From the 1490s onwards on Frankopan’s timescale there is also a clear and rather disappointing shift in focus away from the East to the West. A considerable amount of the remainder of the book is dedicated to the international and imperialist gains of Western powers from the discovery of the Americas onwards, with Asia really only taking centre stage again in the final few chapters.
The final chapter, ‘The New Silk Road’ was also somewhat disappointing in its length and lack of development. Frankopan left loose ends at every turn by using the chapter as a conclusion to the book instead of a place to adequately discuss how the reins of international power are beginning to change hands back from West to East. Statements like how the Shanghai Co-Operation could become a “viable alternative to the European Union” for Asia were left without any real explanation. This “time of transition”* that the Ministry of Defence diagnoses us as currently experiencing was used as a way to conclude the chapter instead of as a starting point for discussion on whether Asia is truly ready to reclaim its title as the world’s centre for international politics and power.
Yet, despite the underdone treatment of how Asia stands on the world stage today, The Silk Roads is a fascinating and entertaining read. Although at times I had to read a page three times over to take all of it in, Frankopan’s methodical guide through the centuries of captivating history is definitely a great place to start for anyone interested in Asia and its past. This ambitious and impressive book tackles the challenge of giving us a thorough history of Asia, a place where trade networks of goods, ideas, religions and revolution have connected empires and continents together for millennia, and it very nearly succeeds. From its first page, this is a book that boldly takes on a difficult but necessary task of reexamining history, reminding us that the past is never clear-cut, and that both human advancement and failures can be found in both the East and the West. The underlying sentiment of how we are all connected, and how small events in one part of the world cause a change in another will humble even the most cynical reader. Just not quite the best choice for light bedtime reading.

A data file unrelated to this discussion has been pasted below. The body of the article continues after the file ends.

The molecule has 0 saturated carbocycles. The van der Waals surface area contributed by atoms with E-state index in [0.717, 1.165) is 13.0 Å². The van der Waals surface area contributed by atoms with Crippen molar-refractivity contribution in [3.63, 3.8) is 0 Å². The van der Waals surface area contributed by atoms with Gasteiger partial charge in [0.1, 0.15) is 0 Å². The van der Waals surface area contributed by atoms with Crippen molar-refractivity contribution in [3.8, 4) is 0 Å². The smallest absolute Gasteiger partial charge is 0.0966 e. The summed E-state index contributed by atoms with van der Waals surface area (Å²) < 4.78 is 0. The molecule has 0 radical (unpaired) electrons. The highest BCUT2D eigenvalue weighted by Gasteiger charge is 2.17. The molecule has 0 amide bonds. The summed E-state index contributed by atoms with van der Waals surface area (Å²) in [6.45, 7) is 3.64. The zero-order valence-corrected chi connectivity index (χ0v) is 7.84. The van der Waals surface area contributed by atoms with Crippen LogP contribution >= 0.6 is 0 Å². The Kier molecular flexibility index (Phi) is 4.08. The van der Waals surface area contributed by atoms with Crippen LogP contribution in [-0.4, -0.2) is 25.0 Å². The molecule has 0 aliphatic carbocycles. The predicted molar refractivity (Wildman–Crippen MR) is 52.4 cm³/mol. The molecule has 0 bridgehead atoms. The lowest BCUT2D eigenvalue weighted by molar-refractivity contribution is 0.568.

*Ministry of Defence, Strategic Trends Programme: Global Strategic Trends – Out to 2040 (London, 2010) p. 10